Reviewed by Matt McCaffrey
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Reviewed - The Great Game
A Professor Moriarty Novel
With any Sherlock Holmes pastiche, or for that matter, any literature related to the adventures of the Great Consulting Detective, my expectations are quite high.  I tend to look for a story that illuminates Sherlock Holmes' deductive prowess, while at the same time provides an interesting story. In the case of Michael Kurland's The Great Game, I felt that these expectations were only partially met. While both Holmes and Watson are portrayed in the manner in which most Sherlockians know them, the pair only begin to play a significant role in the latter half of the story. However, it is obvious that Mr. Kurland has done some serious canonical homework as there are "sprinklings" of past Holmes adventures throughout this narrative.

The majority of the story takes place in Austria in the year 1891, and revolves around a number of clandestine groups engaging in anarchist activities, including assassination, to disrupt the prevailing political climate with the ultimate goal of establishing a master race, led by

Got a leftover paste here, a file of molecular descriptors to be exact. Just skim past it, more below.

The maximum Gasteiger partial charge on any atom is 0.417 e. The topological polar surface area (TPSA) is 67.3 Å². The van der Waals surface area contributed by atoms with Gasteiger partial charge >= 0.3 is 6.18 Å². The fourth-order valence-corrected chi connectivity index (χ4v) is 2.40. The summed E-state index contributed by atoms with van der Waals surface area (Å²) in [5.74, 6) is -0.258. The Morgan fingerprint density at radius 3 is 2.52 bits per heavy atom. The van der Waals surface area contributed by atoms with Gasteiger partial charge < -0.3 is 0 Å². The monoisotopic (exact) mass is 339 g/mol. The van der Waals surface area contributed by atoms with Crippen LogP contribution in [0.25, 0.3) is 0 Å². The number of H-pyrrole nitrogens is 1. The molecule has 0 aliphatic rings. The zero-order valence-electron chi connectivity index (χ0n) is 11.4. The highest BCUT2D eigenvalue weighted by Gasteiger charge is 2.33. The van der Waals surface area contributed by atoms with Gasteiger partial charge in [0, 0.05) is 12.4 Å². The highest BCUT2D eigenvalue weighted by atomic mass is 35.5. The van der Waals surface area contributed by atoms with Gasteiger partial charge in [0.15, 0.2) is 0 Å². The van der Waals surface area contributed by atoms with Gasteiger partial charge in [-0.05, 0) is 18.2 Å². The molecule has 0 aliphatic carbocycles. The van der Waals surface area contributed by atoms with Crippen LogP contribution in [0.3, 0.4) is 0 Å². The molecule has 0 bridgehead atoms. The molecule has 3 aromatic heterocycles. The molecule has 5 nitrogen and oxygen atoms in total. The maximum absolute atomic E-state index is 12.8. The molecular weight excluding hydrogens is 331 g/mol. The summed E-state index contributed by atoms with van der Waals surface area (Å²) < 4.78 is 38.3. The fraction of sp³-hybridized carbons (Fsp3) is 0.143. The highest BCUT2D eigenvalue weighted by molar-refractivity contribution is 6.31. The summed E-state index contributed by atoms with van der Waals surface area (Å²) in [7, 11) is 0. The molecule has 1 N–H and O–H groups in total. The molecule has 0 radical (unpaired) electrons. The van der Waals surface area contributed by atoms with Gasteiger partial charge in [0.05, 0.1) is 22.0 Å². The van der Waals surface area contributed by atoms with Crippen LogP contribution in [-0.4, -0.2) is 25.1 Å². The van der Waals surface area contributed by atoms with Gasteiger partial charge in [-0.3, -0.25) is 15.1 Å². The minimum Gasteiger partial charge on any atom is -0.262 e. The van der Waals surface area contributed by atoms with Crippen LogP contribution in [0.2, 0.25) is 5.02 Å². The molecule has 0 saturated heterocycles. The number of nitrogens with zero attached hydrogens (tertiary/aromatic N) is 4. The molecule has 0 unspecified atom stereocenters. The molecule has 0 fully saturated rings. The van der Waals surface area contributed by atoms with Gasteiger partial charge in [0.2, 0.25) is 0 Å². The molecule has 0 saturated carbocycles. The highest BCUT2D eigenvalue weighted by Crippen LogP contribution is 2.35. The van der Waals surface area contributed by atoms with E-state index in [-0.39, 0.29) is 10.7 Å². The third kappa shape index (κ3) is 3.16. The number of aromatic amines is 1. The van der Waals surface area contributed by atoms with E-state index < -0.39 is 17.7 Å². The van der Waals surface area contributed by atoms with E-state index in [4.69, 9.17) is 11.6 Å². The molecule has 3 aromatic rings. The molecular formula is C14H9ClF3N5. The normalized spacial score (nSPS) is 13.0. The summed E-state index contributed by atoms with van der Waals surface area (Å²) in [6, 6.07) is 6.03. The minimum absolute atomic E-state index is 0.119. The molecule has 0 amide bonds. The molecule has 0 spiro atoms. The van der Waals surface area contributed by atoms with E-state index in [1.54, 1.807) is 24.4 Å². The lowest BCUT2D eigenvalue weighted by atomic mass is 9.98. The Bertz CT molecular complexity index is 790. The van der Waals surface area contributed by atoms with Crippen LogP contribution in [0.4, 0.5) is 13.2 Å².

The Knights of Wotan, as the ruling class of Europe.
Image copyright © Minotaur Books 2001
Throughout the story, these groups are penetrated by a number of individuals including the son of a British duke, a distant female cousin of Sherlock Holmes, and the Master Detective himself, in independent activities designed to expose a variety of surreptitious undertakings.

While the master plot is being executed by the anarchists, a couple (the Barnetts), who happen to be friends of Professor Moriarty, are drawn into the game while ostensibly holidaying in Europe. They are befriended by a mysterious couple who are not what they seem. After parting with this couple, the Barnetts take a fateful boat ride upon Lake Como. It is this boat ride that sets the stage for some very interesting events.   

While the Barnetts are dealing with their misadventure, the duke’s son is arrested for a series of murders, and Moriarty is engaged by the duke to attempt to secure his release from the Austrian police authorities. To do so, the Professor poses as a noble clairvoyant in order to learn more of the arrest. Under this guise, he also learns that his friends, the Barnetts, are now in dire trouble and require his immediate assistance.

While Professor Moriarty is fulfilling his obligation to the duke, Sherlock Holmes is simultaneously engaged by the Internal Security Council of Austria's Emperor (Franz Josef) to expose the anarchists’ grand plans. He later receives a puzzling letter, and in true Holmesian fashion, he deduces its true contents in a singular manner. He learns that his cousin is being held against her wishes in coincidentally the same castle as the Barnetts.